Restaurant leftovers are not just what’s in your doggie bag. If prepared food is never served, it often goes to waste.

Robert Lee
Robert Lee

Robert Lee is changing that. He’s CEO of the non-profit “Rescuing Leftover Cuisine.” His group gives unused food from restaurants and supermarkets to those in need in New York City.

While most groups only accept large food donations, Lee takes smaller ones that would otherwise go to waste.

LEE: “Even ninety pounds of food can feed about seventy people, and that’s the size of a small homeless shelter.”

The lighter loads allow volunteers to walk or bike the food to shelters – virtually eliminating transportation costs . . . and these small donations add up.

LEE: “We’ve currently rescued about four hundred thousand pounds of food and we’re looking to hit a million pounds of food by the end of 2016.”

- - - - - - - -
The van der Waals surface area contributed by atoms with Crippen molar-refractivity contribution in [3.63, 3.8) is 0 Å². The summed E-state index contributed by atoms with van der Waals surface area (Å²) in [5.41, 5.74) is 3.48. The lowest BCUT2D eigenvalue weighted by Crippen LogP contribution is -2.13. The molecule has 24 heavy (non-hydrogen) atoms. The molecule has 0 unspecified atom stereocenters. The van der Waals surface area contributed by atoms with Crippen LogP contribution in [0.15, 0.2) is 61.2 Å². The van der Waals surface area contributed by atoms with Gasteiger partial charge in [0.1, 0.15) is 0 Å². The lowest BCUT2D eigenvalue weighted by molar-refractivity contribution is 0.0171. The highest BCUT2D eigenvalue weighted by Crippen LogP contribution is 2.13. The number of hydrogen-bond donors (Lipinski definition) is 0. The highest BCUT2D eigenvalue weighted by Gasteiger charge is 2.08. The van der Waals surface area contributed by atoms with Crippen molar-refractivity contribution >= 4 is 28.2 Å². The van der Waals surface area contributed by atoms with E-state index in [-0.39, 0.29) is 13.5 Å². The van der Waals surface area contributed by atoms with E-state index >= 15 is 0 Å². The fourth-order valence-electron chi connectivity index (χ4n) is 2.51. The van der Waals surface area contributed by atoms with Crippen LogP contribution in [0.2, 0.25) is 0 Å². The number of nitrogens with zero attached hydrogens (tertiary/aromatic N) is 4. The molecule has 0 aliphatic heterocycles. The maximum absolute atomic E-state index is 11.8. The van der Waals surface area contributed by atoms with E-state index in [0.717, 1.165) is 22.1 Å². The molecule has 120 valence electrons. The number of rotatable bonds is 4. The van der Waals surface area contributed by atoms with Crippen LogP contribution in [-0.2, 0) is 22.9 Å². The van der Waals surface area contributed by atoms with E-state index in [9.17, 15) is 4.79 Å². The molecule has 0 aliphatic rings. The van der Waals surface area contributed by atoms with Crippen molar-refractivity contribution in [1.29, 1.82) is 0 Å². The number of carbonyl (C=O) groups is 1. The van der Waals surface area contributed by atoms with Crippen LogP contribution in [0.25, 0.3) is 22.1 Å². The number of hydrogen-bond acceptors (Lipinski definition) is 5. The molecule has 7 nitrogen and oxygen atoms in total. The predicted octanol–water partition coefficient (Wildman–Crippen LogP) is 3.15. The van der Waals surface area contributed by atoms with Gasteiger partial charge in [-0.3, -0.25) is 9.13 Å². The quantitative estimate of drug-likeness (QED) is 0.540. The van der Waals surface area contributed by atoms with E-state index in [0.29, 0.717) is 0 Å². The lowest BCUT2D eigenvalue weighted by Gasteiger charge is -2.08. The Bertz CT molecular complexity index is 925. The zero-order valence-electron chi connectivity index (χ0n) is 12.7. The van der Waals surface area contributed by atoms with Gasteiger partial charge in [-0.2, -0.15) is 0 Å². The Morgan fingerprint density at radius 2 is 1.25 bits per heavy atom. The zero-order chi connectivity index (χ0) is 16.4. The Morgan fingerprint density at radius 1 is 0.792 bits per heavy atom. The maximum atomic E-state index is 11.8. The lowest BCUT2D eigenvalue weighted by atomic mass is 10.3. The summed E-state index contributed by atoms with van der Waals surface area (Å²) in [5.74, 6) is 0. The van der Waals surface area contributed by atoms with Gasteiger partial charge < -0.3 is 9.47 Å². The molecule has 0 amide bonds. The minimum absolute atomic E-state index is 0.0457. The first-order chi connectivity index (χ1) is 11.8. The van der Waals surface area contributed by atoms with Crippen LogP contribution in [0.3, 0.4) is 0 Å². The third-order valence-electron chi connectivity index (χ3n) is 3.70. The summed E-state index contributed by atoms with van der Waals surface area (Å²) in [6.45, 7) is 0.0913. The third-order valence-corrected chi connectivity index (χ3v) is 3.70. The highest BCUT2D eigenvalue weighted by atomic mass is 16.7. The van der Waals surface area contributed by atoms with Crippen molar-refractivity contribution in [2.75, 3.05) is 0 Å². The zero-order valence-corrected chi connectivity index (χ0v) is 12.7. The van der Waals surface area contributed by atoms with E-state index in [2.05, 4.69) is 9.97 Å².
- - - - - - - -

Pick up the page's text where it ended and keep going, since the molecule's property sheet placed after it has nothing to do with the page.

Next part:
As the son of Korean immigrants who struggled to put food on the table, Lee understands how important rescued food is for families in need.

Feeding the hungry beats wasting leftovers. Click To Tweet

LEE: “But what people don’t understand is also food waste is tied to so many different issues.”

When food is wasted, so are all of the natural resources that went into producing it. And when leftovers rot in landfills, they release methane, which makes global warming worse.

So rescuing even small amounts of food can make a big difference for people and the planet.

Reporting credit: Analeah Rosen/ChavoBart Digital Media.
Photo: Courtesy of Rescuing Leftover Cuisine.

The Series:
Pt 1: Food waste is a global problem (May 30, 2016)
Pt 2: Educating restaurants on how to reduce food waste (May 31, 2016)
Pt 3: Food wasted because it’s not perfect (June 1, 2016)
Pt 4: Rescuing leftover food (June 2, 2016)
Pt 5: What you can do to reduce wasted food (June 3, 2016)

More Resources
Rescuing Leftover Cuisine
Getting Ugly Produce Onto Tables So It Stays Out of Trash
How ‘Ugly’ Fruits and Vegetables Can Help Solve World Hunger

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